How Helping Others Helps Ourselves

(Photo: Helga Weber)

Helping Other People Will Aid In Your Own Personal Development

“Do Unto Others…” The well familiar  “Golden Rule” is not only great words to live by. Many experts agree that the key to achieving your own success and happiness – starts with helping others find theirs. And it seems from corporate America to individuals, people are getting that message.

While a recent USA Today study found that charitable giving in terms of dollars was way down last year – volunteerism is up. In fact a similar study conducted by the University of Minnesota found that 1 in 3 adults does some kind of volunteer work. There are many reasons why people might volunteer, from a passion for community service, to just a selfless and fundamental need to help those less fortunate. And while the very nature of volunteering is giving of oneself without expecting anything in return – those that give back, may be receiving quite a bit as well. Simply stated it feels good to help other people. But beyond that there are many other personal growth benefits to reap by helping others.

Through volunteering you can:

  • Learn a new skill, or practice ones that need improving.
  • Use skills or training you do have, but are not given an the opportunity to use on your full-time job.
  • Meet new people, make new friends, and become more aware of issues in your community.
  • Fulfill a curiosity about how a particular organization or agency works or operates.
  • Gain a greater understanding of other people, other places, or other cultures.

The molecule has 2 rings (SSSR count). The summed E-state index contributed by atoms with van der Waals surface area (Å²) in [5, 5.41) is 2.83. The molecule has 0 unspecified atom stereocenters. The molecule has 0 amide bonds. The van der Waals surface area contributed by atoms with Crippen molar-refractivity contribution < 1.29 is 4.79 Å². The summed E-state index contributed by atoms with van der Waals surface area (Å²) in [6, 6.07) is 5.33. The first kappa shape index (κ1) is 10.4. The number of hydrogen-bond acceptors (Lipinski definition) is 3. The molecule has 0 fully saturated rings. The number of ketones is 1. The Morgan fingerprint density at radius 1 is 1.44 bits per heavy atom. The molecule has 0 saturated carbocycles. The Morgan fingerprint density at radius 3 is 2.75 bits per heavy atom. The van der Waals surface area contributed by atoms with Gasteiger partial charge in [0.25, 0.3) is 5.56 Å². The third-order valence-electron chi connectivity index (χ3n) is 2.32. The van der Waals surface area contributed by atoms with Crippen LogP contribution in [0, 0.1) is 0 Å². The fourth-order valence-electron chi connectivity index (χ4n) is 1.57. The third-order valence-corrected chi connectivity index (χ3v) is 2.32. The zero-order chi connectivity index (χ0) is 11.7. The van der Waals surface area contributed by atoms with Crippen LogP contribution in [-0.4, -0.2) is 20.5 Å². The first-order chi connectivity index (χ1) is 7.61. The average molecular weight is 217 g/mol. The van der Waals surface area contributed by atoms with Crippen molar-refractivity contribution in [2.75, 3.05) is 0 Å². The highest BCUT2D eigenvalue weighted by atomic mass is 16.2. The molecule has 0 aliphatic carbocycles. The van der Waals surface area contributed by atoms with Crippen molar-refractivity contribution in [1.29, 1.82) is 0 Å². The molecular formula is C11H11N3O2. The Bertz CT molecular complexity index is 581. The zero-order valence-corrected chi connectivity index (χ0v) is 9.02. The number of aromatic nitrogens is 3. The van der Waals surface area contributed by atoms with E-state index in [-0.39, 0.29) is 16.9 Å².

• Fulfill perceived humanitarian, moral, or religious obligations.
  • Meet people that share similar goals and values.

Helping others can help you to find your place in the world. Volunteerism builds self-esteem, and can make you feel that you are doing your part to make the world a better place – and the truth is you probably are.

To all those who may think there is something inherently wrong to volunteering for some kind of personal gain, many psychologists argue that there is no such thing as true altruism, and every human action is driven by some kind of motivation. But more importantly, what is the harm? Who is hurt by the person that gives to a cause or a charity because they know they will get something out of it? The charity? Certainly not, they need as many good volunteers as they can get. In fact, many psychologists who study empathy and altruism – suggest that if charitable organizations can learn more about the why people give back – and can address more of those motivations – it will only help them gain and keep more good volunteers.

No matter the reason – volunteering is the ultimate “win-win” – so get out there and start helping yourself by helping others!